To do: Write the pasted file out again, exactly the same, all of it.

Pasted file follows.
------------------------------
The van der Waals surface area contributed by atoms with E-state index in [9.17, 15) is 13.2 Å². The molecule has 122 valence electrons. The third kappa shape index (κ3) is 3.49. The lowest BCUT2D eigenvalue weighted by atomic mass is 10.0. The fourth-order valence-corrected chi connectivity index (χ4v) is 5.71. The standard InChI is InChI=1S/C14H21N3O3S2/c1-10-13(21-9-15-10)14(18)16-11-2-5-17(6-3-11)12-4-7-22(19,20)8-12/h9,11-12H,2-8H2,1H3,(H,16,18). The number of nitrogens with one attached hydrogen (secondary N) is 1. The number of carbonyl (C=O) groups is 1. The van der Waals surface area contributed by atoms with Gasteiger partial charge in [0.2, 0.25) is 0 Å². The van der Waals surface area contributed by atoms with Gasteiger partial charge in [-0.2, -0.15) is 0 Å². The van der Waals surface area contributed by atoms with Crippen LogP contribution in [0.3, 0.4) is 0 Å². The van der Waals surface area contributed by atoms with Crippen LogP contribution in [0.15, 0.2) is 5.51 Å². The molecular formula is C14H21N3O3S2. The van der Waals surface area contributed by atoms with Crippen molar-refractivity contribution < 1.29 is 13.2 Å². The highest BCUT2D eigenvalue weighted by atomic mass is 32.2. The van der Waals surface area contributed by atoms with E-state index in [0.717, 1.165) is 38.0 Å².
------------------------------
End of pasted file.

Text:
The van der Waals surface area contributed by atoms with E-state index in [9.17, 15) is 13.2 Å². The molecule has 122 valence electrons. The third kappa shape index (κ3) is 3.49. The lowest BCUT2D eigenvalue weighted by atomic mass is 10.0. The fourth-order valence-corrected chi connectivity index (χ4v) is 5.71. The standard InChI is InChI=1S/C14H21N3O3S2/c1-10-13(21-9-15-10)14(18)16-11-2-5-17(6-3-11)12-4-7-22(19,20)8-12/h9,11-12H,2-8H2,1H3,(H,16,18). The number of nitrogens with one attached hydrogen (secondary N) is 1. The number of carbonyl (C=O) groups is 1. The van der Waals surface area contributed by atoms with Gasteiger partial charge in [0.2, 0.25) is 0 Å². The van der Waals surface area contributed by atoms with Gasteiger partial charge in [-0.2, -0.15) is 0 Å². The van der Waals surface area contributed by atoms with Crippen LogP contribution in [0.3, 0.4) is 0 Å². The van der Waals surface area contributed by atoms with Crippen LogP contribution in [0.15, 0.2) is 5.51 Å². The molecular formula is C14H21N3O3S2. The van der Waals surface area contributed by atoms with Crippen molar-refractivity contribution < 1.29 is 13.2 Å². The highest BCUT2D eigenvalue weighted by atomic mass is 32.2. The van der Waals surface area contributed by atoms with E-state index in [0.717, 1.165) is 38.0 Å².